Date of Award

5-2010

Degree Type

Thesis

Degree Name

Master of Science in Education (MSEd)

Department

Education and Human Development

Abstract

Reading is both an academic necessity and cross curricular activity. Students who struggle with reading and comprehension experience frustration – not just while in reading group, but also in math trying to decipher their word problems, in language arts when they are reading the shared story, in social studies when they are studying the textbook, and in science when they are reviewing the experiment workbook pages. This thesis project explores the use of an interactive whiteboard to instruct and enhance reading comprehension. A literature review of current best practices, as well as historical modes, of teaching vocabulary, reading, and comprehension, examines specific strategies of instruction, integration within basal reading programs, and the use of multiple strategies to attain the necessary reading comprehension skills. The research studies the implementation and consideration of the use of an interactive whiteboard as a tool to develop creative and engaging educational experiences that foster a desire to read and improve reading comprehension. The project took place in a rural school district in Western New York. The participants in the study consisted of six fifth grade students between the ages of ten and eleven. All six of the students had an Individualized Education Plan (IEP) and received special education services groups throughout the day for English language arts. The six students were part of two separate inclusion classrooms. The study was conducted during Reading Time every day for an hour over a four week time span. Strategies were taught and applied using both paper-and-pencil tasks and the interactive whiteboard. Data was gathered using student questionnaires and interviews, anecdotal notes, pre-read, during–reading, and post-read assessments, along with comprehension assessments of the books covered during the course of the study. After implementing four reading lessons, data collection and analysis, the conclusions drawn indicate that using the interactive whiteboard did not change students' reading comprehension scores based on the assessments given.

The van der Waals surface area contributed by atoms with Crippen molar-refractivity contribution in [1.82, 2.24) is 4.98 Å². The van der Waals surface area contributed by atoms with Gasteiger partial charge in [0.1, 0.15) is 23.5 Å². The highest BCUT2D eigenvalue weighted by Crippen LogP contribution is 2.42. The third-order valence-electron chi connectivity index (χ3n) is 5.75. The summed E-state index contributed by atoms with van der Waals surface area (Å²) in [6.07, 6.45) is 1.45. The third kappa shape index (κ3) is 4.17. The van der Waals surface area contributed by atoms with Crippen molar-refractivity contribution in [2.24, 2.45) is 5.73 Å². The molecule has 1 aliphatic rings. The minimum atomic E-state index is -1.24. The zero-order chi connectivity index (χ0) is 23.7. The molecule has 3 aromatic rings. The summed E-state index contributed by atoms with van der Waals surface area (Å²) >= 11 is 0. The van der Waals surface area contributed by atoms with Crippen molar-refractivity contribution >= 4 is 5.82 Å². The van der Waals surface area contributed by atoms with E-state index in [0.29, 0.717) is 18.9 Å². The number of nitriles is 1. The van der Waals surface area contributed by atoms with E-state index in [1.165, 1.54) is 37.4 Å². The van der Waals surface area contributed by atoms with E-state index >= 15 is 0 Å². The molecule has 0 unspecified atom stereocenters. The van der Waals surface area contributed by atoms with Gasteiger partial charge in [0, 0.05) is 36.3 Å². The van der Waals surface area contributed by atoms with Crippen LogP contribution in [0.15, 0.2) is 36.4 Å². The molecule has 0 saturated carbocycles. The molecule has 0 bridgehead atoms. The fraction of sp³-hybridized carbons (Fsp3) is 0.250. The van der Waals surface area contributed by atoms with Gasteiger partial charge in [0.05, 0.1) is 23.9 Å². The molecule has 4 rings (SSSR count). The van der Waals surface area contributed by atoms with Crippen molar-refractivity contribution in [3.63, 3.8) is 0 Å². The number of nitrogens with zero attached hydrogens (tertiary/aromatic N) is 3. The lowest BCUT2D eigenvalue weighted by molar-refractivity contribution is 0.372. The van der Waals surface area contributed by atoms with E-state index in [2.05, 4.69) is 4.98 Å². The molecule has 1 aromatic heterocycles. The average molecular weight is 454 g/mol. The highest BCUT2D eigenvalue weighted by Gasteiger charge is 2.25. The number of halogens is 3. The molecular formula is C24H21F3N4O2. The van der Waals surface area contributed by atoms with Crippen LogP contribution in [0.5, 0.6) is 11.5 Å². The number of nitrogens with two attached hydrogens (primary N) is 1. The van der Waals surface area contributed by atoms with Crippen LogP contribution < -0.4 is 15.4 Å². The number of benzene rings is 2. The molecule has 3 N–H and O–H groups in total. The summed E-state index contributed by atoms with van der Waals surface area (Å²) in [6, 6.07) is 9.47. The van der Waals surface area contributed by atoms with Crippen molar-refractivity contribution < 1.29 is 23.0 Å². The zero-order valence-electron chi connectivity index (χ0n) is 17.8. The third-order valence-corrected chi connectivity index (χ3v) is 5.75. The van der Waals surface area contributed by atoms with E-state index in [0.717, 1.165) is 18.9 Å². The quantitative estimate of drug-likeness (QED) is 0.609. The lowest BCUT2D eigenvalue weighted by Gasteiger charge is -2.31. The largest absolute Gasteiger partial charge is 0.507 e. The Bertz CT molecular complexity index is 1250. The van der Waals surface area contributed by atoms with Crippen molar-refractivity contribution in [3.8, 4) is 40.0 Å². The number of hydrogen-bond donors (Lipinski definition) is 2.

Comments

Abstract created by repository to aid in discovery.

Share

COinS